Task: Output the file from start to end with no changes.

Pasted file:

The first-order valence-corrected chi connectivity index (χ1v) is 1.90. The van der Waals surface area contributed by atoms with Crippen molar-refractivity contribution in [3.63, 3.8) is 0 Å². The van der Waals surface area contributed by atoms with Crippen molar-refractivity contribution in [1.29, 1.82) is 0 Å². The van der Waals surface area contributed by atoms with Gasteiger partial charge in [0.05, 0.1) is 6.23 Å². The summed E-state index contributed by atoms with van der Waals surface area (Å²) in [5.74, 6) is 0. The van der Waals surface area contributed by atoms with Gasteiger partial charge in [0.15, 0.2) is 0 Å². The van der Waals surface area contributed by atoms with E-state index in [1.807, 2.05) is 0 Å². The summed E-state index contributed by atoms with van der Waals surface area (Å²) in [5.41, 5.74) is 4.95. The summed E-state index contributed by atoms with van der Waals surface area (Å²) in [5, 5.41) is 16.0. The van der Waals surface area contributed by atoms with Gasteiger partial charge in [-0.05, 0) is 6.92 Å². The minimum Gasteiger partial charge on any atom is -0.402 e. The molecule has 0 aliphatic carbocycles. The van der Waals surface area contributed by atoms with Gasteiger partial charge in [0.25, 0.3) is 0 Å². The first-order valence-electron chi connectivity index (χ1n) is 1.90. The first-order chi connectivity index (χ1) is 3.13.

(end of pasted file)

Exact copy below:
The first-order valence-corrected chi connectivity index (χ1v) is 1.90. The van der Waals surface area contributed by atoms with Crippen molar-refractivity contribution in [3.63, 3.8) is 0 Å². The van der Waals surface area contributed by atoms with Crippen molar-refractivity contribution in [1.29, 1.82) is 0 Å². The van der Waals surface area contributed by atoms with Gasteiger partial charge in [0.05, 0.1) is 6.23 Å². The summed E-state index contributed by atoms with van der Waals surface area (Å²) in [5.74, 6) is 0. The van der Waals surface area contributed by atoms with Gasteiger partial charge in [0.15, 0.2) is 0 Å². The van der Waals surface area contributed by atoms with E-state index in [1.807, 2.05) is 0 Å². The summed E-state index contributed by atoms with van der Waals surface area (Å²) in [5.41, 5.74) is 4.95. The summed E-state index contributed by atoms with van der Waals surface area (Å²) in [5, 5.41) is 16.0. The van der Waals surface area contributed by atoms with Gasteiger partial charge in [-0.05, 0) is 6.92 Å². The minimum Gasteiger partial charge on any atom is -0.402 e. The molecule has 0 aliphatic carbocycles. The van der Waals surface area contributed by atoms with Gasteiger partial charge in [0.25, 0.3) is 0 Å². The first-order valence-electron chi connectivity index (χ1n) is 1.90. The first-order chi connectivity index (χ1) is 3.13.